“According to the different times of the day,“ explains the architect “the façade offers kinetic effects, subtle variations of reflections depending on the angles, inclines, troughs and ridges, which accentuate its movement and constantly transform it over the hours and seasons, creating a dialogue with the city by reflecting the colours, the light and the surrounding life. ” The translucent glass skin covers a surface area of 2,500m² and is made up of more than 7,500 screen-printed horizontal glass plates, 20cm wide and 1.5m long for standard elements as well as special sections between 60cm and 2.50 m long.
The illusion of separation
This glass double-skin façade wraps around all four sides of the main building of the museum. Although the outer façade is not insulated, the screen-printed glazing contributes to the overall thermal performance of the building. The glass segments that make up the façade are not fixed with screws but with a specific structural adhesive. To ensure the glitter effect, the screen printing is punctuated by panels of the same size giving the illusion that each square is separate.
However, whereas point-fixed structural glass systems generally have four to eight attachment points, the blades here, are only pierced and secured at two points. This refined and minimal solution was only made possible thanks to a unique combination of highly resistant glazing. The standard blades are laminated glazing made up of two types of glass: on the outer facing, a toughened HST tempered glass of 8mm was combined with a heat strengthened glass of 6mm on the inside. 10mm thick glass plates were used for the glass plates on the corners of the façades that are cantilevered towards the exterior. In addition, the glass is assembled with a SentryGlas® safety glass interlayer, 1.52mm thick, with much higher mechanical properties compared to transparent PVB (polyvinyl butyral) film.
A complex steel structure
The extraordinary double-curved shape of the façade is obtained through its substructure of fixed louvers made up of undulating lasered steel struts. Since the glass surface is flat with vertical angles ranging from 36° to -68°, it is this metal frame which gives the curved and counter-curved shapes of the glazed outer skin. The steel struts are made up in different layers allowing each to integrate different layouts and three-dimensional adjustments as well as other possibilities of differential movement. Each stainless-steel glass clamp is then fastened on a geometrically variable square bracket which is itself fixed on a stainless-steel upright in the shape of a small serpentine. The latter is in turn fastened onto the main uprights in 30mm thick lacquered steel that are shaped identically. The uprights are fastened at the top on metal consoles that are anchored at the rear of a concrete base with further anchors set out at different intervals into the concrete walls of the museum that are all fixed systematically through the aluminium faced insulation cladding.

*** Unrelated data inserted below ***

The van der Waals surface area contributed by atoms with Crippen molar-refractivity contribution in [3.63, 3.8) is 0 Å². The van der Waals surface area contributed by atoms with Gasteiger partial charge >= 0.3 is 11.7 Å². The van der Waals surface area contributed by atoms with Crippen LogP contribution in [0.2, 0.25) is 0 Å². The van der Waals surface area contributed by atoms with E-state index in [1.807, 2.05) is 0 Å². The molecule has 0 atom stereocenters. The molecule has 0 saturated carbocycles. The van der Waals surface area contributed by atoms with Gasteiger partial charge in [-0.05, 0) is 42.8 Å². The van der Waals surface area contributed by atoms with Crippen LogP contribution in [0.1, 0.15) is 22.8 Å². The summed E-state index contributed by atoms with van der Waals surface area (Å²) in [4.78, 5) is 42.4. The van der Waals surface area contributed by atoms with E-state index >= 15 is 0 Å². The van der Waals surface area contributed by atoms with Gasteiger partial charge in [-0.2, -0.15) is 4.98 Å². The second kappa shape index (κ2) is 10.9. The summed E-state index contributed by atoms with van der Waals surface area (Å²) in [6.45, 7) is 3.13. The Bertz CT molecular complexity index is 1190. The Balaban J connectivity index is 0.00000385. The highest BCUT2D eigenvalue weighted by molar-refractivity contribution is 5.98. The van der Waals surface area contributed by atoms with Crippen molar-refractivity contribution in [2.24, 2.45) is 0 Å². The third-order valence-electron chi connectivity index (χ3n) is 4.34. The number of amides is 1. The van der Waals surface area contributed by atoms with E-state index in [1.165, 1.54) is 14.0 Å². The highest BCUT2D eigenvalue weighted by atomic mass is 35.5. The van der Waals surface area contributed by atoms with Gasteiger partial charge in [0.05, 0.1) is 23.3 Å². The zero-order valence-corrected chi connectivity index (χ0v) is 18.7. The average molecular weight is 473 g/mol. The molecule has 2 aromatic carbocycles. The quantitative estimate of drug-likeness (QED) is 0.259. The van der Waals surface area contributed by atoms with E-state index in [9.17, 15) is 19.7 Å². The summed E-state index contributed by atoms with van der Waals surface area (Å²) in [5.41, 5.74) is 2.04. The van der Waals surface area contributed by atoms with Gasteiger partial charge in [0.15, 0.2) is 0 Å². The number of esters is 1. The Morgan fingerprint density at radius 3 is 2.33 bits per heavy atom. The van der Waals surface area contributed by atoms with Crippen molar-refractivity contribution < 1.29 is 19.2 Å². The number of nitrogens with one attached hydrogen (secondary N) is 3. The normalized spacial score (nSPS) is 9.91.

The glass veils are separated in the corner angles to meet with earthquake and wind constraints. A clearance of 45mm allows movements of one glass veil relative to the other. Because of the random undulations of the envelope each element of the steel frame is quite unique: some 15,000 square legs and 2,800 parts make up the serpentine curves and uprights. Each element had to be identified on plan and put together very precisely in a workshop prior to assembly on site. Four access points for firefighters have been integrated into the façades as well as technical gangways to allow climbers to make maintenance checks every three months. Impact tests at 900 joules were carried out to verify that the glass blades withstood impacts and other risks linked to maintenance.
Project facts & figures:
|Client||City of Nîmes|
|Architecture and museography||ELIZABETH DE PORTZAMPARC|
|Associated architects||A + ARCHITECTURE|
|Construction period||Spring 2014 – December 2017|
|Floor area||9100 sqm|
|Net floor area||10,000 sqm|
|Total expenditure||59.5 M€ including 38 M€ HT construction costs|
|Façade – glass mosaic||HEFI|
|Main building contractor||FONDEVILLE|